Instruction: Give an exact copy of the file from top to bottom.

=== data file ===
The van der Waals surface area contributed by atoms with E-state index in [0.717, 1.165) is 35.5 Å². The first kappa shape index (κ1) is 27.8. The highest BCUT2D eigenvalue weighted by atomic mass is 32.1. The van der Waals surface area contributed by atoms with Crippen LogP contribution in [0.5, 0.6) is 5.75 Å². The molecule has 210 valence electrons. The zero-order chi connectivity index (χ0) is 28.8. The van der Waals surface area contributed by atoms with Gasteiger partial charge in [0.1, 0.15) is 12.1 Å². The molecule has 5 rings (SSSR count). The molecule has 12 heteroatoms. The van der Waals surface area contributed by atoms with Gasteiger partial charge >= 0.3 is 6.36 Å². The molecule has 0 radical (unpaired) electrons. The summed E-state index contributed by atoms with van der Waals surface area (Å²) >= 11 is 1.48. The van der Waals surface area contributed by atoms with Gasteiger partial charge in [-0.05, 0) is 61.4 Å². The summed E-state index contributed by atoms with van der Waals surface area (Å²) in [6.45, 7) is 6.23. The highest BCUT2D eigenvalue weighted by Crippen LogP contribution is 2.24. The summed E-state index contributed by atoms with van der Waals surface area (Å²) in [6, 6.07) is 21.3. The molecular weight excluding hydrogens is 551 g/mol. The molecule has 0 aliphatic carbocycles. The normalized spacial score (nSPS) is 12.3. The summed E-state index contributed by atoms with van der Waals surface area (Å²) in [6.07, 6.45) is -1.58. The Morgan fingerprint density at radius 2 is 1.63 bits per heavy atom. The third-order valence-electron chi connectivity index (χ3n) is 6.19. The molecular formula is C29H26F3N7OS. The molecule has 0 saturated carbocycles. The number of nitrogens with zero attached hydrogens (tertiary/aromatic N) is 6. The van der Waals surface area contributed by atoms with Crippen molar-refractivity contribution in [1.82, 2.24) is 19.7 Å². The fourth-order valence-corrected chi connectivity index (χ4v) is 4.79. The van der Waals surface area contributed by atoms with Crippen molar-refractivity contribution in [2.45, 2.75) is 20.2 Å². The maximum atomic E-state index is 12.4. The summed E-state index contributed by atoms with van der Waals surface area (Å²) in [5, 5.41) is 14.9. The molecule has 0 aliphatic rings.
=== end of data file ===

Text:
The van der Waals surface area contributed by atoms with E-state index in [0.717, 1.165) is 35.5 Å². The first kappa shape index (κ1) is 27.8. The highest BCUT2D eigenvalue weighted by atomic mass is 32.1. The van der Waals surface area contributed by atoms with Crippen LogP contribution in [0.5, 0.6) is 5.75 Å². The molecule has 210 valence electrons. The zero-order chi connectivity index (χ0) is 28.8. The van der Waals surface area contributed by atoms with Gasteiger partial charge in [0.1, 0.15) is 12.1 Å². The molecule has 5 rings (SSSR count). The molecule has 12 heteroatoms. The van der Waals surface area contributed by atoms with Gasteiger partial charge >= 0.3 is 6.36 Å². The molecule has 0 radical (unpaired) electrons. The summed E-state index contributed by atoms with van der Waals surface area (Å²) >= 11 is 1.48. The van der Waals surface area contributed by atoms with Gasteiger partial charge in [-0.05, 0) is 61.4 Å². The summed E-state index contributed by atoms with van der Waals surface area (Å²) in [6.45, 7) is 6.23. The highest BCUT2D eigenvalue weighted by Crippen LogP contribution is 2.24. The summed E-state index contributed by atoms with van der Waals surface area (Å²) in [6, 6.07) is 21.3. The molecular weight excluding hydrogens is 551 g/mol. The molecule has 0 aliphatic carbocycles. The normalized spacial score (nSPS) is 12.3. The summed E-state index contributed by atoms with van der Waals surface area (Å²) in [6.07, 6.45) is -1.58. The Morgan fingerprint density at radius 2 is 1.63 bits per heavy atom. The third-order valence-electron chi connectivity index (χ3n) is 6.19. The molecular formula is C29H26F3N7OS. The molecule has 0 saturated carbocycles. The number of nitrogens with zero attached hydrogens (tertiary/aromatic N) is 6. The van der Waals surface area contributed by atoms with Crippen molar-refractivity contribution in [1.82, 2.24) is 19.7 Å². The fourth-order valence-corrected chi connectivity index (χ4v) is 4.79. The van der Waals surface area contributed by atoms with Crippen molar-refractivity contribution in [2.45, 2.75) is 20.2 Å². The maximum atomic E-state index is 12.4. The summed E-state index contributed by atoms with van der Waals surface area (Å²) in [5, 5.41) is 14.9. The molecule has 0 aliphatic rings.